'Death clock' scans the immune system and says how long you've got left

A marker that could show the ‘age’ of your body, by working out how old the immune system appears, has been found by scientists.

Researchers at the Buck Institute and Stanford University used machine learning to assess the blood of more than 1,000 individuals, calculating what they call an ‘inflammatory clock’, or iAge.

The iAge can be used to indicate how old an individual’s immune system seems, and how well it might act at fighting off diseases and infections.

‘Using iAge it’s possible to predict seven years in advance who is going to become frail,’ said Dr. David Furman, who lead the research at the Buck Institute for Research on Ageing.

‘That leaves us lots of room for interventions.

‘It’s becoming clear that we have to pay more attention to the immune system with age, given that almost every age-related malady has inflammation as part of its aetiology.’

Furman also claimed that a person’s iAge could be used to track their risk of developing a range of chronic diseases, like age-related frailty.

‘We now have means of detecting dysfunction and a pathway to intervention before full-blown pathology occurs,’ said Furman.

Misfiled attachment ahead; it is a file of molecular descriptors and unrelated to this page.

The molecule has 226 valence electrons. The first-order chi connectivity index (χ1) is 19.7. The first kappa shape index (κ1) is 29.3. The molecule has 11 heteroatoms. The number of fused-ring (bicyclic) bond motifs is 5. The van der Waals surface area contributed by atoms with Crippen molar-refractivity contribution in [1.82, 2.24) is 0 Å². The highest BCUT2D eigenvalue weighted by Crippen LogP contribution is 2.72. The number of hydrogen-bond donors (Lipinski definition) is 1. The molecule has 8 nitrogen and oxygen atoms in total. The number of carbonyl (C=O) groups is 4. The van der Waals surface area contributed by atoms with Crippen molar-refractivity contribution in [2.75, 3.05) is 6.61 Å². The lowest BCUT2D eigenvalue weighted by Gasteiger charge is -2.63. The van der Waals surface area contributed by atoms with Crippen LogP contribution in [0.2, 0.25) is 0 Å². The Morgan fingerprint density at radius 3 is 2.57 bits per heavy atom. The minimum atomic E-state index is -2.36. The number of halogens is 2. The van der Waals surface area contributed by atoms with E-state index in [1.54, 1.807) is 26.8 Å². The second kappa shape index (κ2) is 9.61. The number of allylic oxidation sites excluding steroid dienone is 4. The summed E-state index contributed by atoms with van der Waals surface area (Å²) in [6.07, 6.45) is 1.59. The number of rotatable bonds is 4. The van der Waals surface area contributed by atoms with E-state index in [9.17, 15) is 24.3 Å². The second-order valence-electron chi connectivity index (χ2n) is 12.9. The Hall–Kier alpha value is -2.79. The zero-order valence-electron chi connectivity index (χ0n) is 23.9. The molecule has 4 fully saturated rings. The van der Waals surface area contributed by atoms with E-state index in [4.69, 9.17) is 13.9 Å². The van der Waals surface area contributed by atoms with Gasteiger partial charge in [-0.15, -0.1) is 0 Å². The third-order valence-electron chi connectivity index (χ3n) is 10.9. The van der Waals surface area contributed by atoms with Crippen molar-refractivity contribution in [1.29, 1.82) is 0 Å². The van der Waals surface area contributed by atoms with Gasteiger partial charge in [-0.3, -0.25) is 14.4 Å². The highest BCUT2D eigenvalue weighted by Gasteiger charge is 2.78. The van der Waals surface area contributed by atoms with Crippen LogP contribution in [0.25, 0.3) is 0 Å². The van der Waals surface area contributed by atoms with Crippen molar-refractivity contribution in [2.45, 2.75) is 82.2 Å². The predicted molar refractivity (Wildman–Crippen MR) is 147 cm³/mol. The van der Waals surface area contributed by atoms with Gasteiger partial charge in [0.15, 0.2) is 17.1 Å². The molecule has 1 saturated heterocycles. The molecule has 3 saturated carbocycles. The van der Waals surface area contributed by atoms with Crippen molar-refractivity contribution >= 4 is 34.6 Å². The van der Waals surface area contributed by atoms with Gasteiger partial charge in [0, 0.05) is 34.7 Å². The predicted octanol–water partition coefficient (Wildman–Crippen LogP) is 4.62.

Key to finding the iAge was researchers’ ability to look at a vast range of potential biomarkers and analyse them with sophisticated computational techniques.

‘Standard immune metrics which can be used to identify individuals most at risk for developing single or even multiple chronic diseases of ageing have been sorely lacking,’ said Dr. David Furman, who lead the research at the Buck Institute for Research on Ageing.

Furman’s team honed in on one particular marker, called CXCL9, an immune cell that’s called into action whenever white blood cells swarm the site of an infection.

By calculating the levels of CXCL9, researchers could establish the age of a person’s immune system and their susceptibility to a host of conditions.

‘In this case, we showed that CXCL9 upregulates multiple genes implicated in inflammation and is involved in cellular senescence (cell death), vascular ageing, and adverse cardiac remodelling,’ said first author Nazish Sayed.

By detecting the age of someone’s immune system, researchers can give a measure of a person’s health, and how vulnerable they could be to diseases that kill them.

‘On average, centenarians have an immune age that is 40 years younger than what is considered “normal”‘, said Furman, referring those who were participating in the study.

‘We have one outlier, a super-healthy 105 year-old man (who lives in Italy) who has the immune system of a 25 year old.’

Researchers are hopeful that discovery of and research on the CXCL9 gene could also help to reverse ageing itself – in a study in mice and humans, silencing CXCL9 was found to make endothelial cells, which line blood vessels, perform better even when aged.

The paper was published in Nature Aging on Monday.

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